The couple will not leave their rolling home without some regret.
“We’ve met just about all our neighbors (and maybe even our whole town). We never would have met so many people here otherwise,” Jamie said in a recent article for CNN Living. “We’ve even become a landmark…”turn left just after that cute little orange house” is apparently a commonly offered direction! It was a simple, fun building project that solved an immediate need by providing us with clean and comfortable shelter. Furthermore, it saved us a ton of money as we were able to say goodbye to our rental and keep $1,000 a month in our pocket.” Continue Reading »
Despite several controversial issues with using shipping containers as homes, there are still many people who are interested in converting the ubiquitous metal structures into their own tiny house. My Home In a Box is a blog dedicated to shipping containers and how they can be used as the basis for a small or tiny home. With its various photos, videos, information on exterior and interior design, the blog is a great reference.
The blog covers building with both 20 foot and 40 foot containers, information on insulation, alternative energy, heating and cooling and interior and exterior ideas. The owner of the blog, Dean, has also designed his own conceptual off-grid shipping container home with a composting toilet, a living room with a hidden bed, water storage, a solar panel and wind turbine and a hot water heater on the roof. The design also has a two drawbridge sides that become decks, an aquaponics system and the ability to store up to 6 months worth of food. Continue Reading »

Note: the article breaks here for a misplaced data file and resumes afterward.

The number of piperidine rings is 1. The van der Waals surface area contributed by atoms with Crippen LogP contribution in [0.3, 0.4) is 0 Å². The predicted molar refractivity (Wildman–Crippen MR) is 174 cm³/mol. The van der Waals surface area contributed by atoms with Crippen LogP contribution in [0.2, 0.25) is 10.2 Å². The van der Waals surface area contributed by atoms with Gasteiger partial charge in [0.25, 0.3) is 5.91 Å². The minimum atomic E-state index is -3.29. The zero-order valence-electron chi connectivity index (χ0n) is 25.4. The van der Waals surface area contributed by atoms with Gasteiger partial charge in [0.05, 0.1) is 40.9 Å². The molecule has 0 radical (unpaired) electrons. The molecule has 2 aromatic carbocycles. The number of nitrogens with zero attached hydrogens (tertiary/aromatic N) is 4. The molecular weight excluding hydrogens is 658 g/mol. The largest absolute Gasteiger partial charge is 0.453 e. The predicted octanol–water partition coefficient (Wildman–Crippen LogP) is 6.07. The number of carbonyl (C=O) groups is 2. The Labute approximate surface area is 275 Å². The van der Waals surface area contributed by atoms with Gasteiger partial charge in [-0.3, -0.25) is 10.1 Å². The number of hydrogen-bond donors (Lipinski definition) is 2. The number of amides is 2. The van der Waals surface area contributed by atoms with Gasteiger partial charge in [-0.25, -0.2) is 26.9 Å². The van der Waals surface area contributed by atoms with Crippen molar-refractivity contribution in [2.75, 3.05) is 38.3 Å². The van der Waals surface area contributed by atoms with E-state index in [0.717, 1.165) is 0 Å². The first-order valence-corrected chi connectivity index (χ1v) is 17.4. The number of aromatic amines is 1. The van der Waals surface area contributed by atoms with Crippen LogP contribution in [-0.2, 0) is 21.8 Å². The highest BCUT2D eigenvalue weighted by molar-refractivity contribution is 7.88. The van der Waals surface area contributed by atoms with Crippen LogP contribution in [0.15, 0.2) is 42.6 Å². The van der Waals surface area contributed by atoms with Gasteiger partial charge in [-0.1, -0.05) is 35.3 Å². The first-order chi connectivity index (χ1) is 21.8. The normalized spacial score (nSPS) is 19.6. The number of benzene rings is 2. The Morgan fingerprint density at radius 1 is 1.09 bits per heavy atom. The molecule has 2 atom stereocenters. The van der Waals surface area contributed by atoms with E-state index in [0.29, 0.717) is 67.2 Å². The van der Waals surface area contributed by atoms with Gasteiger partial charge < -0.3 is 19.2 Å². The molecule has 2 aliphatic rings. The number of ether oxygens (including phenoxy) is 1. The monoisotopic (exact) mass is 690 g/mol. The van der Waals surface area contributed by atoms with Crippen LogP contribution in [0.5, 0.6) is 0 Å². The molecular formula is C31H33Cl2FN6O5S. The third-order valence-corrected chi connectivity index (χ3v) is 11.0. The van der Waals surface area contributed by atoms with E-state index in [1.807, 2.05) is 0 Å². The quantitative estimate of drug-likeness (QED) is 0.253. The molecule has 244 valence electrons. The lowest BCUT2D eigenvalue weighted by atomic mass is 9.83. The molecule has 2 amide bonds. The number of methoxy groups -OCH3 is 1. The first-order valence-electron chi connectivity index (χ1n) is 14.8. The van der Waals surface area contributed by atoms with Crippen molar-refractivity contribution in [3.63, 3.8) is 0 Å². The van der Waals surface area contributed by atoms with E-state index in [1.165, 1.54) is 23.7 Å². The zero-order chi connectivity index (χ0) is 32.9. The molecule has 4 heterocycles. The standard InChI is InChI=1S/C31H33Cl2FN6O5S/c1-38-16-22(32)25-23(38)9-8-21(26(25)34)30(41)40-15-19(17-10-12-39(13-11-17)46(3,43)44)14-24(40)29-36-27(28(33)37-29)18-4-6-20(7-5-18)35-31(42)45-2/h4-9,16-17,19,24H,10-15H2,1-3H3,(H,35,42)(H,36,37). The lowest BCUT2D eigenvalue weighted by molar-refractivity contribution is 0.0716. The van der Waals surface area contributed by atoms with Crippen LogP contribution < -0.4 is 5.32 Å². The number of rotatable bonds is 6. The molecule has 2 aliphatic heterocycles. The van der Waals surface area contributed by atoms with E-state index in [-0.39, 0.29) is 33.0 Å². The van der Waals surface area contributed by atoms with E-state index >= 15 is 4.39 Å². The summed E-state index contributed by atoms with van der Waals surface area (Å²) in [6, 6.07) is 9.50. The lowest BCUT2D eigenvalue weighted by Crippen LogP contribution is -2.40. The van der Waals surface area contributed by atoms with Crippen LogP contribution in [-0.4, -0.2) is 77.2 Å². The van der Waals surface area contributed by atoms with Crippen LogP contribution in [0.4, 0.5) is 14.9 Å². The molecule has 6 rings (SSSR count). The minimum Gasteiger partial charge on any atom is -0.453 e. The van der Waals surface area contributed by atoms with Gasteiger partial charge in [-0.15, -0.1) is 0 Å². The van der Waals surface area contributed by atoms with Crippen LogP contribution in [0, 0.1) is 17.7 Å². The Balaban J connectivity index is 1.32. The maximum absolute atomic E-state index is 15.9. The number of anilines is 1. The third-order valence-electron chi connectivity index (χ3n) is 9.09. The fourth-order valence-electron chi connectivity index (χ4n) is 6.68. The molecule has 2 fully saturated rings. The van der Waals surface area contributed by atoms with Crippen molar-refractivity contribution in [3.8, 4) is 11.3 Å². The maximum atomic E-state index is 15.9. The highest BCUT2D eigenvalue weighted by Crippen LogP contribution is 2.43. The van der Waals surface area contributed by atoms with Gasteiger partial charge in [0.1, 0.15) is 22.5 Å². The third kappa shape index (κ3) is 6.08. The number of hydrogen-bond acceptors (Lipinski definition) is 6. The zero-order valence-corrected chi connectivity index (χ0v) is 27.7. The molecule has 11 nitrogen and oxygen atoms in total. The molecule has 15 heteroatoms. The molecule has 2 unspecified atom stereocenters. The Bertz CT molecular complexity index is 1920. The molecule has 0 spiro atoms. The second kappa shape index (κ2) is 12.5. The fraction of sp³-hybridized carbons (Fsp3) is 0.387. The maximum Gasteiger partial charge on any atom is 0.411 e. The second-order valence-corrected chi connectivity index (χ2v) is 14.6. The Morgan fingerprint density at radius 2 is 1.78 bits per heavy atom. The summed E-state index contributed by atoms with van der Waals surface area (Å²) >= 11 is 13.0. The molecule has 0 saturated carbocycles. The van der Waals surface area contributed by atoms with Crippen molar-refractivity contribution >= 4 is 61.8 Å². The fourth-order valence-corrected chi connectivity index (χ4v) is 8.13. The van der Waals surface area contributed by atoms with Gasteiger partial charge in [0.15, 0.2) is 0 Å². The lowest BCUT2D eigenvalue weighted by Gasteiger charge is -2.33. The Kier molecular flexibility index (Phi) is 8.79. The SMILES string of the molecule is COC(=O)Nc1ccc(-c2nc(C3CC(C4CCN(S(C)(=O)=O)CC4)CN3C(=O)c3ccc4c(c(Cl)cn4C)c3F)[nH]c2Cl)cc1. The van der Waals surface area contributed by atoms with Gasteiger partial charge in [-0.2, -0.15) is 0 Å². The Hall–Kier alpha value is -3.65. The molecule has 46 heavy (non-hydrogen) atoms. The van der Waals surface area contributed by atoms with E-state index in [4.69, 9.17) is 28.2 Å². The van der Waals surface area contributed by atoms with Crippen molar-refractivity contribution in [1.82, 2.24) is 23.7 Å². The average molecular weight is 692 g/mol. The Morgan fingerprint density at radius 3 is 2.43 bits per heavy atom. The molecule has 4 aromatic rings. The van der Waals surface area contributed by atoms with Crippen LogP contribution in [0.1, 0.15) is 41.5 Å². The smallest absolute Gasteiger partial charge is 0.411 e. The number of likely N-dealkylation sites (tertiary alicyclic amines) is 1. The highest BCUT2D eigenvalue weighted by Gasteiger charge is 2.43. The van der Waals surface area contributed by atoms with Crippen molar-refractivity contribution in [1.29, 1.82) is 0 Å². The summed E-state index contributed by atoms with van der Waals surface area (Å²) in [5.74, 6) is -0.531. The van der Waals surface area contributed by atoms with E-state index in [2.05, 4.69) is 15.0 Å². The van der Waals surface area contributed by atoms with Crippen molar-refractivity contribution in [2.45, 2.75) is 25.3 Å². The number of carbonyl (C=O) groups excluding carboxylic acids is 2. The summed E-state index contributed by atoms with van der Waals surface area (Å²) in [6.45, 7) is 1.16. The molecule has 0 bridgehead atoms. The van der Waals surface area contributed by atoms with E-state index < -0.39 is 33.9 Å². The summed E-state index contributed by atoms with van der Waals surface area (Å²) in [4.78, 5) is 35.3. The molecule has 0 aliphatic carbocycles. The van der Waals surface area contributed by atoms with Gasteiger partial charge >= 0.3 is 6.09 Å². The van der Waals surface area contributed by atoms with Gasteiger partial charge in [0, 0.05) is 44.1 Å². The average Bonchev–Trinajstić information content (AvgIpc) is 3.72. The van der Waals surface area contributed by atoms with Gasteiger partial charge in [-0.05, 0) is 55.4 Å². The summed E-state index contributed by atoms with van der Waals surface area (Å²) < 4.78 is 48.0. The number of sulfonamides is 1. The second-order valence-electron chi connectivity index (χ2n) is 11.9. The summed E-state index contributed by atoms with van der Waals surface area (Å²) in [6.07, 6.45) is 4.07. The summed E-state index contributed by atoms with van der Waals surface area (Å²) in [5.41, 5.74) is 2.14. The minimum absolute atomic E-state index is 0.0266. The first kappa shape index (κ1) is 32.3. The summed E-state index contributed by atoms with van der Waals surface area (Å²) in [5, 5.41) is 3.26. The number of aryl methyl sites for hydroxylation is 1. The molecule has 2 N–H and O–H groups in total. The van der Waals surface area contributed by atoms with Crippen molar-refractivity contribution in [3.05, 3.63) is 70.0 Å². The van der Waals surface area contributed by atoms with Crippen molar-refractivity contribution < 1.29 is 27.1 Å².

The lowly outhouse may be making a comeback. Some tiny houses being designed these days are not being outfitted with a bathroom or even a space for a composting toilet. While a specific design or structure may be sound and even really beautiful, it may not provide people with one of the most basic of human needs. A simple or more complex outhouse could be a viable solution.
The outhouse originated about 500 years ago in Europe, and was used primarily at inns or in public spaces. During this time, the ubiquitous symbol of the crescent moon on the outhouse door also began to appear. Since most people were illiterate during this time, the male outhouses were marked with the symbol of a sun, indicating masculinity, and the women’s were marked with a symbol of a crescent moon, which represented the feminine (also the Roman goddess Diana who was the protector of women). As time went on and the American frontier opened up, the men’s outhouses were not maintained as well as the women’s (since men tended to just go out in the woods), so the men’s outdoor commodes began to disappear, leaving the women’s (and their crescent moon symbol) behind. Eventually, outhouses became unisex and some even included several different sized holes for men, women and children. Continue Reading »
The latest issue of The Family Handyman has a beautiful house on the front cover that happens to be step-by-step plans on how to build an Arts & Crafts style shed with a front porch. I think with a little tweaking, and the installation of electrical and plumbing, it could make a very nice tiny house.
This particular shed is 8×16 feet with a large sliding door on the back that runs on a track, three windows that let in plenty of light and a front door with a wonderful front porch that brings the total area of the shed to 16×16 feet. The structure can be built in four or five weekends with the help of a few people. The cost (not including the concrete slab) is about $3,800, and the skill level needed is intermediate. Experience with framing is helpful, but not necessary. Because of the sliding door (that opens up the living area) this structure will probably work best in warmer or milder climates.